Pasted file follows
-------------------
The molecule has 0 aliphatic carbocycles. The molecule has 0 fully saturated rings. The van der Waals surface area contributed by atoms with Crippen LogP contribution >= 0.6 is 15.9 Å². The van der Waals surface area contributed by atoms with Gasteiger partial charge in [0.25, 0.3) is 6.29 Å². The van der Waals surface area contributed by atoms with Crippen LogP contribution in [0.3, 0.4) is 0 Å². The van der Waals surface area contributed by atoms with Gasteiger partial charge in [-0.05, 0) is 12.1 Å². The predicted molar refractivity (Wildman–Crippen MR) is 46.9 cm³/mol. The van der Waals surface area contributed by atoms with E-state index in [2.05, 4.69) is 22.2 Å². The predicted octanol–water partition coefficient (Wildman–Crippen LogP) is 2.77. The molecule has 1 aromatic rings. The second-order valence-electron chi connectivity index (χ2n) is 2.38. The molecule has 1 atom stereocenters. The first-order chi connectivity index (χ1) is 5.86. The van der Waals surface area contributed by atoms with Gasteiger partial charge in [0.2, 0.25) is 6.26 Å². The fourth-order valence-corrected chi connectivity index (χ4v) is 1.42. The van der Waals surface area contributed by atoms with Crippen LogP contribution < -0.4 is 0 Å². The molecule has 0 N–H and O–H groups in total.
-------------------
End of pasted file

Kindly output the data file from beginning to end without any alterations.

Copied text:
The molecule has 0 aliphatic carbocycles. The molecule has 0 fully saturated rings. The van der Waals surface area contributed by atoms with Crippen LogP contribution >= 0.6 is 15.9 Å². The van der Waals surface area contributed by atoms with Gasteiger partial charge in [0.25, 0.3) is 6.29 Å². The van der Waals surface area contributed by atoms with Crippen LogP contribution in [0.3, 0.4) is 0 Å². The van der Waals surface area contributed by atoms with Gasteiger partial charge in [-0.05, 0) is 12.1 Å². The predicted molar refractivity (Wildman–Crippen MR) is 46.9 cm³/mol. The van der Waals surface area contributed by atoms with E-state index in [2.05, 4.69) is 22.2 Å². The predicted octanol–water partition coefficient (Wildman–Crippen LogP) is 2.77. The molecule has 1 aromatic rings. The second-order valence-electron chi connectivity index (χ2n) is 2.38. The molecule has 1 atom stereocenters. The first-order chi connectivity index (χ1) is 5.86. The van der Waals surface area contributed by atoms with Gasteiger partial charge in [0.2, 0.25) is 6.26 Å². The fourth-order valence-corrected chi connectivity index (χ4v) is 1.42. The van der Waals surface area contributed by atoms with Crippen LogP contribution < -0.4 is 0 Å². The molecule has 0 N–H and O–H groups in total.